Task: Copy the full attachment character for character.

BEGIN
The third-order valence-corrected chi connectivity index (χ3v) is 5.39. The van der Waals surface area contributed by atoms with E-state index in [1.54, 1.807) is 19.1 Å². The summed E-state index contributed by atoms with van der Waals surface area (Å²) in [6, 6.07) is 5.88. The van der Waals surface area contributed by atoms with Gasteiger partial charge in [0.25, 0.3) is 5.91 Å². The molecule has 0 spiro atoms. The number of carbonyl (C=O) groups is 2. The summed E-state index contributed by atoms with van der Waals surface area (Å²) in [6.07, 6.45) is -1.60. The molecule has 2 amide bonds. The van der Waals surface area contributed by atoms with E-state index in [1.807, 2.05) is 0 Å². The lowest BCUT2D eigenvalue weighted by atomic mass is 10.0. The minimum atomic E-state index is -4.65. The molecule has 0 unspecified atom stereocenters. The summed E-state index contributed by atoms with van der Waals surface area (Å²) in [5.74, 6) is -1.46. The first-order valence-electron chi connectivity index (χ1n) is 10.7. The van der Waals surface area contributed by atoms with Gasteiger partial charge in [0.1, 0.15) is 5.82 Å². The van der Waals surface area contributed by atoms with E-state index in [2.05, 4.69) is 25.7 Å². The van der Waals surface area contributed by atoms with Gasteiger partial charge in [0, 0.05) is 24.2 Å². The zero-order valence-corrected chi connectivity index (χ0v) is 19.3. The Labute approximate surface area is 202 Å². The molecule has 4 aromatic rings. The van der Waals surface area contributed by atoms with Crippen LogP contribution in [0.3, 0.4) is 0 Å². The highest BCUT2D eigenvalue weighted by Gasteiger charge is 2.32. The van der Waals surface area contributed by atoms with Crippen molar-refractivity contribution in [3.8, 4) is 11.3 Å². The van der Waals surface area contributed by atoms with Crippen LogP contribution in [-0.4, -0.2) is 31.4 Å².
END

The third-order valence-corrected chi connectivity index (χ3v) is 5.39. The van der Waals surface area contributed by atoms with E-state index in [1.54, 1.807) is 19.1 Å². The summed E-state index contributed by atoms with van der Waals surface area (Å²) in [6, 6.07) is 5.88. The van der Waals surface area contributed by atoms with Gasteiger partial charge in [0.25, 0.3) is 5.91 Å². The molecule has 0 spiro atoms. The number of carbonyl (C=O) groups is 2. The summed E-state index contributed by atoms with van der Waals surface area (Å²) in [6.07, 6.45) is -1.60. The molecule has 2 amide bonds. The van der Waals surface area contributed by atoms with E-state index in [1.807, 2.05) is 0 Å². The lowest BCUT2D eigenvalue weighted by atomic mass is 10.0. The minimum atomic E-state index is -4.65. The molecule has 0 unspecified atom stereocenters. The summed E-state index contributed by atoms with van der Waals surface area (Å²) in [5.74, 6) is -1.46. The first-order valence-electron chi connectivity index (χ1n) is 10.7. The van der Waals surface area contributed by atoms with Gasteiger partial charge in [0.1, 0.15) is 5.82 Å². The van der Waals surface area contributed by atoms with E-state index in [2.05, 4.69) is 25.7 Å². The van der Waals surface area contributed by atoms with Gasteiger partial charge in [0, 0.05) is 24.2 Å². The zero-order valence-corrected chi connectivity index (χ0v) is 19.3. The Labute approximate surface area is 202 Å². The molecule has 4 aromatic rings. The van der Waals surface area contributed by atoms with Crippen LogP contribution in [0.3, 0.4) is 0 Å². The highest BCUT2D eigenvalue weighted by Gasteiger charge is 2.32. The van der Waals surface area contributed by atoms with Crippen molar-refractivity contribution in [3.8, 4) is 11.3 Å². The van der Waals surface area contributed by atoms with Crippen LogP contribution in [-0.4, -0.2) is 31.4 Å².